1222009_Sopranos3.jpgThat a basic cable net like FX made its name on provocative continuity-heavy dramas (not only “The Shield,” but “Nip/Tuck,” “Rescue Me” and “Damages”), that the most critically beloved show on TV is AMC’s ’50s ad salesman gem “Mad Men,” and that the most buzzworthy show of the past few years is a narratively perplexing, multicharacter sci-fi mystery like ABC’s “Lost,” all goes to show how much “The Sopranos” has affected the current TV landscape. And that’s not even taking into account the show’s incessantly imitated habit of killing off beloved main characters, which has become so de rigueur that showrunners now spend inordinate amounts of time misdirecting audiences away from surprise cast member assassinations.

Nor does it factor in the “Sopranos” finale’s abrupt cut-to-black, a moment of formal and thematic audaciousness that incensed those fans who tuned in primarily for straightforward mob shenanigans, and thrilled those who recognized it to be merely the last of the show’s myriad daring cinematic gestures. Above all else, however, “The Sopranos”‘ enduring legacy is likely that, by proving the viability of bold, boundary-pushing, mature small-screen drama, David Chase’s landmark show has made cable the dominant realm of cutting-edge TV. After a decade of killings, it seems that Tony’s greatest whack may have been perpetrated on network television’s creative supremacy.

This feature is part of the Naughts Project.


New Nasty

Whips, Chains and Hand Sanitizer

Turn On The Full Season Of Neurotica At IFC's Comedy Crib

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Jenny Jaffe has a lot going on: She’s writing for Disney’s upcoming Big Hero 6: The Series, developing comedy projects with pals at Devastator Press, and she’s straddling the line between S&M and OCD as the creator and star of the sexyish new series Neurotica, which has just made its debut on IFC’s Comedy Crib. Jenny gave us some extremely intimate insight into what makes Neurotica (safely) sizzle…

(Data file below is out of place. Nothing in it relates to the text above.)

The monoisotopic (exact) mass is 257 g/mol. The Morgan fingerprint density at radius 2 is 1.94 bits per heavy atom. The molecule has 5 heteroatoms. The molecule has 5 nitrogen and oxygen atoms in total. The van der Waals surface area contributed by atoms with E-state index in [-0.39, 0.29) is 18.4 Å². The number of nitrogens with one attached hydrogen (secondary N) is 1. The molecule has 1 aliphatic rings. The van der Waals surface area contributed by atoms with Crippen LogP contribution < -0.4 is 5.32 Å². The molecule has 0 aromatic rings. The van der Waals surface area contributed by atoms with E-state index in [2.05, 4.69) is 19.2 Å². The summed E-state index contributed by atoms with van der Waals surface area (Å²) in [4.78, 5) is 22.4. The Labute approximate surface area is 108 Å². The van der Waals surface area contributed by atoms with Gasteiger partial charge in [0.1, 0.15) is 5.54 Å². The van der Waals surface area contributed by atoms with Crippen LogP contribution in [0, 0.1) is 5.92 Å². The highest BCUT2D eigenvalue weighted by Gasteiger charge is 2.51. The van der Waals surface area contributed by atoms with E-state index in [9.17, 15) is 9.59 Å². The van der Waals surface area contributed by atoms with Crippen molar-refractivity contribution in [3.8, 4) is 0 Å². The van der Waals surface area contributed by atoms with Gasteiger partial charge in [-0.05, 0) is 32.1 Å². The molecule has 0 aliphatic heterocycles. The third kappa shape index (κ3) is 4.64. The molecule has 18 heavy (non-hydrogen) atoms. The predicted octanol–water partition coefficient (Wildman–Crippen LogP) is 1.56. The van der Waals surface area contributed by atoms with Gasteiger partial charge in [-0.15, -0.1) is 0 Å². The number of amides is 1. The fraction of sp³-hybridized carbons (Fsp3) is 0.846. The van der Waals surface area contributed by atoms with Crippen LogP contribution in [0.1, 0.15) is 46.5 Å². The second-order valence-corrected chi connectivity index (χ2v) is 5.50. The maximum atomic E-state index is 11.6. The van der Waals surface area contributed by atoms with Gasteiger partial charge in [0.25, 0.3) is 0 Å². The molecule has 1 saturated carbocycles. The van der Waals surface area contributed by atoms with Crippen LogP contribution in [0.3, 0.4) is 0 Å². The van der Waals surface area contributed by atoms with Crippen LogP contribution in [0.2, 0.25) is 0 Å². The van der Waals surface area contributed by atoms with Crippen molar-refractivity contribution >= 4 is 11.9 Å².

IFC: How would you describe Neurotica to a fancy network executive you met in an elevator?

Jenny: Neurotica is about a plucky Dominatrix with OCD trying to save her small-town dungeon. 

IFC: How would you describe Neurotica to a drunk friend of a friend you met in a bar?

Jenny: Neurotica is about a plucky Dominatrix with OCD trying to save her small-town dungeon. You’re great. We should get coffee sometime. I’m not just saying that. I know other people just say that sometimes but I really feel like we’re going to be friends, you know? Here, what’s your number, I’ll call you so you can have my number! 

IFC: What’s your comedy origin story?

Jenny: Since I was a kid I’ve dealt with severe OCD and anxiety. Comedy has always been one of the ways I’ve dealt with that. I honestly just want to help make people feel happy for a few minutes at a time. 

IFC: What was the genesis of Neurotica?

Jenny: I’m pretty sure it was a title-first situation. I was coming up with ideas to pitch to a production company a million years ago (this isn’t hyperbole; I am VERY old) and just wrote down “Neurotica”; then it just sort of appeared fully formed. “Neurotica? Oh it’s an over-the-top romantic comedy about a Dominatrix with OCD, of course.” And that just happened to hit the buttons of everything I’m fascinated by. 


IFC: How would you describe Ivy?

Jenny: Ivy is everything I love in a comedy character – she’s tenacious, she’s confident, she’s sweet, she’s a big wonderful weirdo. 

IFC: How would Ivy’s clientele describe her?

Jenny:  Open-minded, caring, excellent aim. 

IFC: Why don’t more small towns have local dungeons?

Jenny: How do you know they don’t? 

IFC: What are the pros and cons of joining a chain mega dungeon?

Jenny: You can use any of their locations but you’ll always forget you have a membership and in a year you’ll be like “jeez why won’t they let me just cancel?” 

IFC: Mouths are gross! Why is that?

Jenny: If you had never seen a mouth before and I was like “it’s a wet flesh cave with sharp parts that lives in your face”, it would sound like Cronenberg-ian body horror. All body parts are horrifying. I’m kind of rooting for the singularity, I’d feel way better if I was just a consciousness in a cloud.